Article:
The Agenda

The Satmar Strategy for Urban Renewal

One of the enduring mysteries of life in New York city is how the Satmar Hasidim manage to support large families in one of the country’s most expensive housing markets. Stephen Smith of the New York Observer reports that the Satmar have used their considerable political influence, which flows in part from a bloc voting strategy, to press for the relaxation of building restrictions in the South Williamsburg neighborhood that lies at the heart of their community, as well as in a handful of neighboring districts. These efforts have yielded a great deal of new affordable housing. The clear implication of Smith’s reporting is that all New Yorkers can learn from the wisdom of the Satmar:

But political considerations aside, there are also reasons to believe that growth is, as the Hasidim claim, necessary to keep prices in check. In spite of the popular impression of New York as a builder-friendly city that’s constantly exceeding the bounds of rational development, the city’s growth over the past half-century has been anemic, and has not kept pace with the natural growth in population.

The number of housing units in New York City, for example, grew by only 170,000 from 2000 to 2010, or around 5.3 percent—nowhere near enough to keep pace with America’s population growth of 9.7 percent over the same period. Never mind New York City’s rising profile, which would lure a lot more people—if only they could afford it.

Mr. Levin said the Hasidic community’s large families mean “they have a greater housing need than the hipster community,” but tell that to buyers of newly built condos in goyish Williamsburg, where the median price per square foot is almost double the $400 upper limit of new Hasidic developments.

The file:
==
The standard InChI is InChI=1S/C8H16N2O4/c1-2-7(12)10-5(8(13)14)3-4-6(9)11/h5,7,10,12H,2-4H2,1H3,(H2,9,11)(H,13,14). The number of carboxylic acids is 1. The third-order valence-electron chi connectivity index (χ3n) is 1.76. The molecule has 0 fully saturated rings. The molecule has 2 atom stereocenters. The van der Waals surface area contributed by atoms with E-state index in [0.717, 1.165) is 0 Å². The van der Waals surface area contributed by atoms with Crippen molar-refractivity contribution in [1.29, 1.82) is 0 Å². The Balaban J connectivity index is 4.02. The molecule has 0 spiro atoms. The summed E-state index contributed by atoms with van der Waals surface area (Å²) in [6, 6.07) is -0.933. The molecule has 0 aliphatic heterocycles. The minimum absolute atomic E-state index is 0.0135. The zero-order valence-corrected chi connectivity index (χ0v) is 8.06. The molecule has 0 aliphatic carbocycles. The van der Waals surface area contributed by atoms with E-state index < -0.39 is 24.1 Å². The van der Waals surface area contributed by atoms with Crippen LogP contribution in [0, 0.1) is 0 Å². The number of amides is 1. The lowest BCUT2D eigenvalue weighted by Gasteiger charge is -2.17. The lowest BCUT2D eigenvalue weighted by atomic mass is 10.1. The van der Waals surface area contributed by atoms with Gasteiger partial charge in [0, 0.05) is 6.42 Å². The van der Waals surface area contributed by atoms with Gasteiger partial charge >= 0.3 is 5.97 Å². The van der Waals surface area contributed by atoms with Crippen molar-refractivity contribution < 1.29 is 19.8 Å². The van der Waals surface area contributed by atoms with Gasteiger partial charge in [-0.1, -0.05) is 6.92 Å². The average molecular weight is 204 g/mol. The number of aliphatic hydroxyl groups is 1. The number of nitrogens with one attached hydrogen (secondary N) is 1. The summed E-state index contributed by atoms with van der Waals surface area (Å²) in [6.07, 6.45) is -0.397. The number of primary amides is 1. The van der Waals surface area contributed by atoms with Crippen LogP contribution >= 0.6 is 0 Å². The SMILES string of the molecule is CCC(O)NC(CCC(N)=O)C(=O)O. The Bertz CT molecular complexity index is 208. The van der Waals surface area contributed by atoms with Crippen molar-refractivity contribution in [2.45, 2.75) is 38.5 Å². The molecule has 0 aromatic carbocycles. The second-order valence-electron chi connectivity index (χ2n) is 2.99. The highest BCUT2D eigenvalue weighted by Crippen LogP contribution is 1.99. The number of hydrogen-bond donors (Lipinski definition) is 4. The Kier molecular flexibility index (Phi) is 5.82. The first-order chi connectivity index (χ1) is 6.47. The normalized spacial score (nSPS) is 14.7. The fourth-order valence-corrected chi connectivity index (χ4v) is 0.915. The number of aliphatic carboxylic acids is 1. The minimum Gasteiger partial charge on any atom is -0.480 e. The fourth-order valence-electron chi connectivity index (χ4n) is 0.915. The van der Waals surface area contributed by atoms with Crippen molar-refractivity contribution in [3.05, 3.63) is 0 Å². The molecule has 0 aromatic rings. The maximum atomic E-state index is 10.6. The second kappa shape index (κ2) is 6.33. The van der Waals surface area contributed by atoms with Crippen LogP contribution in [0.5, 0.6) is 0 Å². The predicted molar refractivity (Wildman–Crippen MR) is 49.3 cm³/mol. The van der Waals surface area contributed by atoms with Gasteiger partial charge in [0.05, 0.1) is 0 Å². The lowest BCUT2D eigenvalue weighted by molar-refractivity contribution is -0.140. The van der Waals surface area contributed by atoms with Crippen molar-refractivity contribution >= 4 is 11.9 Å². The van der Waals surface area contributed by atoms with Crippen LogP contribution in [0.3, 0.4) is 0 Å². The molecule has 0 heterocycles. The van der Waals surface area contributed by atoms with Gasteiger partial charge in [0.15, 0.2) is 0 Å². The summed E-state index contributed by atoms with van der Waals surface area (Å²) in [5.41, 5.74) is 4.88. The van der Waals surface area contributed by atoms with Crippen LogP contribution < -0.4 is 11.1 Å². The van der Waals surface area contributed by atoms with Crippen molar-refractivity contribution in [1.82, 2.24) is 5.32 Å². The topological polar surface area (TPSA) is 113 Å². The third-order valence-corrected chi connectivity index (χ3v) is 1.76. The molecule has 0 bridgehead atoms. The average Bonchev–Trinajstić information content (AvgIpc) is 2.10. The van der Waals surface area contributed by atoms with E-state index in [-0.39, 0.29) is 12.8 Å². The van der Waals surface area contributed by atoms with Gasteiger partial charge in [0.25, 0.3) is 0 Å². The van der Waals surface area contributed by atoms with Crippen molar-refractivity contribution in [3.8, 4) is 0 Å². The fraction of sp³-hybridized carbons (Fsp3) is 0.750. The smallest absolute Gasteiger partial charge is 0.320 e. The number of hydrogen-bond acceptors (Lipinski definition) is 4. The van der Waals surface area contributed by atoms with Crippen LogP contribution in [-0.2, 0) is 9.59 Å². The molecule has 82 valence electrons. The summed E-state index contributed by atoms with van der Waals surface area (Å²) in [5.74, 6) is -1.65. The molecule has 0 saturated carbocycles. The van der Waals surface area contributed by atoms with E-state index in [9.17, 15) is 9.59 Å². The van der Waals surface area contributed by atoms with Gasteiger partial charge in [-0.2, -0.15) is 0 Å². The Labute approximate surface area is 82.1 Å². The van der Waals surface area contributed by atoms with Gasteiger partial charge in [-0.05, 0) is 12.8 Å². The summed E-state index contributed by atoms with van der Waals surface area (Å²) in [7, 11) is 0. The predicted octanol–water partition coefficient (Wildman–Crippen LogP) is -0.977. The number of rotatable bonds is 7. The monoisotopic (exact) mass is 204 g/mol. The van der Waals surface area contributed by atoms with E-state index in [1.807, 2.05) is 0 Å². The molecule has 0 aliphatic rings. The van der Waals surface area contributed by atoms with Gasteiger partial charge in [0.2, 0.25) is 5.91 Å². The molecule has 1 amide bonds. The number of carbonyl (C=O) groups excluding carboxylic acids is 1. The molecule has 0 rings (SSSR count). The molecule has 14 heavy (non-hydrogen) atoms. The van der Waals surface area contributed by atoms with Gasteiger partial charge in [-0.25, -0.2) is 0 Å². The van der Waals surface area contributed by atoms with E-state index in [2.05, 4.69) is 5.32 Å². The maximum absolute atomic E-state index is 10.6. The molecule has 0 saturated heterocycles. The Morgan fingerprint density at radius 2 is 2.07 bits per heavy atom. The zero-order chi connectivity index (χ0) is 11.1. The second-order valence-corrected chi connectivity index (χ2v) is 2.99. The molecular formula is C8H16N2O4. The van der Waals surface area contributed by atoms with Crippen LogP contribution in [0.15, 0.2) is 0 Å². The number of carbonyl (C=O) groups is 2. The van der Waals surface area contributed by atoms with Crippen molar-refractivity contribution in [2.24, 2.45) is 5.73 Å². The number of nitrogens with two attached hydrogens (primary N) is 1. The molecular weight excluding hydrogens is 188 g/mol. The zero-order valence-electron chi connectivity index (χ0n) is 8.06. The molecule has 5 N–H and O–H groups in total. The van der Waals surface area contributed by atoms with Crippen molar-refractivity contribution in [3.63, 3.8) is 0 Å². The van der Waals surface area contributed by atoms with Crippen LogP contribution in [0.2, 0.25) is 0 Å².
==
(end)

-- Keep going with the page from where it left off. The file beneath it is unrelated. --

If New York city embraced what we might call the Satmar strategy, the city would become much friendlier to middle-income families with children. New York city is a high-productivity, high-wage region, yet the high cost of housing means that landowners capture a disproportionately large share of the benefit, which is one reason why many less-skilled and mid-skilled New Yorkers have migrated to lower-cost regions. Increasing development would help restrain housing costs, which would tend to lead to higher disposable incomes. The Satmar strategy offers an alternative to what Ryan Avent has called the “moving toward stagnation” dynamic. And if you believe that cities like New York have lots of attractive amenities (e.g., cultural and educational opportunities) that are hard to replicate elsewhere, as they reflect built-in advantages associated with size and sticky talent agglomerations, the Satmar strategy will ensure that more people have access to them.


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